Flare-like brightenings, similar to those observed on the Sun but on a larger energy scale, are observed in a variety of late-type stars, including classical M dwarf flare stars, RS CVn-type binaries and pre-main sequence (PMS) objects. These events, which are observable over the whole electromagnetic spectrum, are interpreted as due to rapid release of magnetic energy at the star surface. Comprehensive reviews of stellar flares have been presented by Haisch &: Rodonò (1989), Pettersen (1991), Haisch et al. (1991), Pallavicini (1992a), as well as in contributions at this conference. Here I will discuss X-ray emission, with emphasis on flares on M dwarfs and RS CVn binaries.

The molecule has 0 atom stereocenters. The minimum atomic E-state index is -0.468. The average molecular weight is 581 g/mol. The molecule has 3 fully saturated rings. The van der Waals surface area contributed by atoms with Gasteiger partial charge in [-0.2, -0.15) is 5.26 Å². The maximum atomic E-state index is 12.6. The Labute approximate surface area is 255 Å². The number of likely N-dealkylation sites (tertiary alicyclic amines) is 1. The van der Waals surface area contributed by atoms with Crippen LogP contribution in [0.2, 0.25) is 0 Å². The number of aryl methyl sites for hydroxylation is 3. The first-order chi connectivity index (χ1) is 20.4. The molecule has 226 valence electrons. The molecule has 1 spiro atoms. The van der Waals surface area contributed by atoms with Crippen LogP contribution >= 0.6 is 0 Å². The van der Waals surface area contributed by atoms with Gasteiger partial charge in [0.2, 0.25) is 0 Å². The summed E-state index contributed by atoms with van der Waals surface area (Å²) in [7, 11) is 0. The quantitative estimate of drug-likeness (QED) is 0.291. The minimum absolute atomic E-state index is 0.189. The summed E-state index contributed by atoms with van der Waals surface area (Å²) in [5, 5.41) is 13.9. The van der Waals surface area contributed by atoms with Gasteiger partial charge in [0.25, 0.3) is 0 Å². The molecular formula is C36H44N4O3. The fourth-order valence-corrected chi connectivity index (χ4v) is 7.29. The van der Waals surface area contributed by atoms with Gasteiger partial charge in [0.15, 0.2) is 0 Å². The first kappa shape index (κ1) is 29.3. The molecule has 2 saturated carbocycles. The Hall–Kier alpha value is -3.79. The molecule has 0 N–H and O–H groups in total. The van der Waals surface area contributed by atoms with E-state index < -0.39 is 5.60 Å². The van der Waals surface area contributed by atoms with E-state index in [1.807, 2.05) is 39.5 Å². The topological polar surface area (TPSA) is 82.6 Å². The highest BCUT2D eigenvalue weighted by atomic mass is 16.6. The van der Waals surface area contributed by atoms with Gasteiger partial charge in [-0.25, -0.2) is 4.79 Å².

X-ray observations are important because they provide information on the high-temperature coronal portion of the flare and, at least in principle, could give clues as to the primary energy release and particle acceleration. In the stellar case there are severe limitations of the diagnostic capabilities of X-ray observations, in comparison to the solar case. In fact, stellar flares have up to now been observed only at soft X-ray energies (≤ 10 keV) where thermal processes greatly dominate over non-thermal ones (optical continuum observations have to be used in this case as a proxy for hard X-rays). Moreover, stellar X-ray observations are spatially unresolved and so far of poor spectral resolution. Thus, the observational data that are readily accessible are only light curves, average temperatures T and volume integrated emission measures EM = ∫ n2dV, but there is no direct information on parameters such as density, volume and detailed geometry.